We mostly need — certainly here among ourselves, but also at our AA meetings — to simply keep speaking our truth, our “spiritual” beliefs — perhaps, more appropriately, our religious non-beliefs. However, we must do so with dignity, good humor, and humility, expressing gratitude to the fellowship for helping us maintain a “daily reprieve contingent upon our spiritual progress.” Our “spiritual progress” is based upon generic ethical, humanitarian, free-thinking principles, not the Christian brand of sanctified spiritual progress exuberantly explicated by Bill Wilson in the Big Book. Nevertheless, over the course of his life Bill Wilson significantly broadened his beliefs, becoming more ecumenical and free-thinking, which is somewhat indicated in the 12 X 12, but most apparent in his later writing, especially his articles in the Grapevine and in private correspondence.

    I also deeply believe that we need to let go of any expectations that the General Service Conference, which administers AA in North America, will adopt an enlightened (pun intended) point of view regarding the proposed pamphlet, “AA — Spiritual, Not Religious,” dropping their prejudices against us non-believers. What’s that old definition about insanity, doing the same behaviors over and over again, expecting different results, eh?

    The reality is that here in the US, which heavily influences the rest of Canadian North America, we live in “one nation under God,” steeped in values and principles of the Judeo-Christian Bible. Even the most cursory reading of the Judeo-Christian bible demonstrates that their god, as specifically explicated in Exodus 20:5, but evident throughout, “is a jealous God.” The alleged coming of “his only begotten son” throughout over 2000 years of history since certainly has done little to dissuade us of this overarching conclusion.

    Even though Bill Wilson wrote on page 84 of the Big Book after the promises, “Love and tolerance of others is our code,” we should nevertheless not expect our more religious members to practice such love and tolerance towards us. The repeated history of the systematic rejection of a pamphlet for us non-believers since 1976 certainly bears this out. As well, the continued efforts not to accommodate listing our meetings on various AA Intergroup associations in some of our most progressive, cosmopolitan areas, the latest being what happened recently up in Vancouver, add credence to the concept that religious members believe their sanctified duty must be to excoriate us non-believers from their hallowed ranks in accordance with what the Bible repeatedly tutors them to do.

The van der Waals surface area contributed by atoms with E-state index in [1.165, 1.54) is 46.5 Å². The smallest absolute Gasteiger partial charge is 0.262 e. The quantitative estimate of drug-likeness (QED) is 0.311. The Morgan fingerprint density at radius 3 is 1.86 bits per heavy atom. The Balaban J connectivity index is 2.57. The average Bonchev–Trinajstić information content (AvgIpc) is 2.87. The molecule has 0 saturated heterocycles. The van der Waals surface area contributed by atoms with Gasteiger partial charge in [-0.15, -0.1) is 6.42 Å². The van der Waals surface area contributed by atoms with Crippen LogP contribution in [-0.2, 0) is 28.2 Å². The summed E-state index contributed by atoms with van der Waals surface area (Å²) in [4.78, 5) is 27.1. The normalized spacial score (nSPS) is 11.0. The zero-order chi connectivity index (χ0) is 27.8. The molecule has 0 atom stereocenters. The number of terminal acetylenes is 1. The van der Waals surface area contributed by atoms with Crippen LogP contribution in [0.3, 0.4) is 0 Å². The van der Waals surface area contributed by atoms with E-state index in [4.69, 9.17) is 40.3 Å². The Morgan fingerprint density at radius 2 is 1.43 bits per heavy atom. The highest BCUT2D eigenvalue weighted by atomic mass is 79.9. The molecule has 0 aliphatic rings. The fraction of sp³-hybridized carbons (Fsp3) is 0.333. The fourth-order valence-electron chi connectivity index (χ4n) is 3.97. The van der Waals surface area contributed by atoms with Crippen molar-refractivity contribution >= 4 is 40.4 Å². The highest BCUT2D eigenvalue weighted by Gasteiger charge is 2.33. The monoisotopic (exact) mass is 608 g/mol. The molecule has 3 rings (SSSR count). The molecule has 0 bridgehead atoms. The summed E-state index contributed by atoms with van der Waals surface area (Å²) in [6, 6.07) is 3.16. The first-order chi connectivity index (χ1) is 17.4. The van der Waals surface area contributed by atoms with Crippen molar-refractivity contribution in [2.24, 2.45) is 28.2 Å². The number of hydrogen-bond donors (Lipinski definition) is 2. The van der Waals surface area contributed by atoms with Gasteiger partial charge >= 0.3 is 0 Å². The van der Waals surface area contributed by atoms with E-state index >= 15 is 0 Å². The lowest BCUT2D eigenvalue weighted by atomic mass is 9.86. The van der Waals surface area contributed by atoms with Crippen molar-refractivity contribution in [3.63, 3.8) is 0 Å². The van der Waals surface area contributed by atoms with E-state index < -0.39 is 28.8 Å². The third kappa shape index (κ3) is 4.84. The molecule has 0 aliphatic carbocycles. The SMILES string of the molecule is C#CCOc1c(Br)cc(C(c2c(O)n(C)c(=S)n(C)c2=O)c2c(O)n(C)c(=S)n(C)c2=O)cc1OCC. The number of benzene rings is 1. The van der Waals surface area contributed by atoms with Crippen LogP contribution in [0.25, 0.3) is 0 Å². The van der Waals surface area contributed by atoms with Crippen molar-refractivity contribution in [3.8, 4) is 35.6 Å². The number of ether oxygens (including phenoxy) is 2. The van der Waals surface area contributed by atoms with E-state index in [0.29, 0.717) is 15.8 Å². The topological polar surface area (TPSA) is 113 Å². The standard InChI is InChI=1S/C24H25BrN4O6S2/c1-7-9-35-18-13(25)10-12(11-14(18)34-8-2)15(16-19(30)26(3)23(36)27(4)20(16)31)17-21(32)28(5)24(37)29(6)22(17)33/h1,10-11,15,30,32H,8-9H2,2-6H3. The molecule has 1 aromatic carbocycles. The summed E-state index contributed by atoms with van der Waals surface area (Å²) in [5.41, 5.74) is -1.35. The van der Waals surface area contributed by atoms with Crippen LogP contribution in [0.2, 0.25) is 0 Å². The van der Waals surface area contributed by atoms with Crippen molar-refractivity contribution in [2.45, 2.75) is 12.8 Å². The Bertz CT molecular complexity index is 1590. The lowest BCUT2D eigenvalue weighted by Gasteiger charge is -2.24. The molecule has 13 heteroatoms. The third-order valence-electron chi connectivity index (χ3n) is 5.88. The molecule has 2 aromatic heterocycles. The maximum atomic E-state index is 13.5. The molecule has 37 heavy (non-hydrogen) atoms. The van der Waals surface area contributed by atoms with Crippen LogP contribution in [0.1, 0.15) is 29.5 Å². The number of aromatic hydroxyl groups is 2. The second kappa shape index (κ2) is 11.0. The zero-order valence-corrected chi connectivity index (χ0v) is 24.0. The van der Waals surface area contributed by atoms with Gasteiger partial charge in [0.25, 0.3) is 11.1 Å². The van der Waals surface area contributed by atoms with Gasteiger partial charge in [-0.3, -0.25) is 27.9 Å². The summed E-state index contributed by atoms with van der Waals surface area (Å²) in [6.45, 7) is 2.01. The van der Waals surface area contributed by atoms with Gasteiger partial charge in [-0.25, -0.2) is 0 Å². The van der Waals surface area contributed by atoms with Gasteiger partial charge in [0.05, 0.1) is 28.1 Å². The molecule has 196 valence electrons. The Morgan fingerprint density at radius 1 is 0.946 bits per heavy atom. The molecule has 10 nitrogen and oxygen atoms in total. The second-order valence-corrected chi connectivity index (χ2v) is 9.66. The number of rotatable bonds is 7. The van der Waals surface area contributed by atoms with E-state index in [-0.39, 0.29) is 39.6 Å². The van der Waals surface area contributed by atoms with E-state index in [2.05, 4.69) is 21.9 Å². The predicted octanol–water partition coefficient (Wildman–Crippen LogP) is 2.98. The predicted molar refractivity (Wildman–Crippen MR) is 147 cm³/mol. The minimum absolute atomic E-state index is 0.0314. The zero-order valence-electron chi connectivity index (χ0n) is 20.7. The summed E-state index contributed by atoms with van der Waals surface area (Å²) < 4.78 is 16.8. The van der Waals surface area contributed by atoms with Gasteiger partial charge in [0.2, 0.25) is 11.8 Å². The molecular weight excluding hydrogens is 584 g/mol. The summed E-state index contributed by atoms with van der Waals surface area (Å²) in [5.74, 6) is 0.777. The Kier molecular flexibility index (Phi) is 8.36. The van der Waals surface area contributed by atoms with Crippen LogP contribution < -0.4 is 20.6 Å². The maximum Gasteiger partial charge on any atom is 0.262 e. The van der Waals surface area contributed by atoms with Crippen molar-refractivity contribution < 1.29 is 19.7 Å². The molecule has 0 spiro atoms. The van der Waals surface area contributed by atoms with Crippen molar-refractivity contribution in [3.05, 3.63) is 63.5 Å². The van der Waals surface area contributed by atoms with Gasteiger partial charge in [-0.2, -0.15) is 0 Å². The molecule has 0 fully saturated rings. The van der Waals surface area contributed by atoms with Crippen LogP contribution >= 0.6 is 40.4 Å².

One practice I’m committed to do more and more when the Serenity Prayer closes a meeting is to loudly proclaim in the circle, “Goddess grant me . . . “

    • William P. says:

      Sad, indeed, Thomas, and thanks for your graceful comments. Although I am not a card carrying Agnostic, I admire the Agnostic ability to welcome all faiths, all beliefs, even though those of other faiths who may not reciprocate. Also I deplore the infighting which occasionally takes place between the AA folk and adherents of Rational Recovery, since, at least in my view, the essentials of each are not necessarily contradictory. In any event, there are many paths to recovery. To think otherwise may be a “character defect,” a term well known to AA enthusiasts.

  6. bob k says:

    The sad reality is that we are probably FURTHER today from having such a pamphlet than we were in the 70’s, or the 80’s. The pro-God folks are circling the wagons in what they see, or represent to be, attempts to remove God from the AA program. Of course, what’s actually been proposed is a very far cry from that.

    The extremists are working hard with their fear-mongering to convince those of the ‘mushy middle’ that disaster is imminent. Anyone who read the famous “White Paper” response to the threatened incursion of agnosticism has an idea of 1) how rabid some of the fundamentalists are; and 2) what ridiculously bad writing can come from a moron with a gripe. YIKES – no Leo Tolstoy Award for you, pal.

    On a positive note, Friday night I attended a very preliminary meeting about getting a non-religious AA meeting happening in the Ajax-Whitby-Oshawa area, east of Toronto. We hope to have something running early in the new year. Anyone interested in this, please e-mail me at:
    Early responders will have a chance to have input re: format & meeting night, etc.


    • Thomas B. says: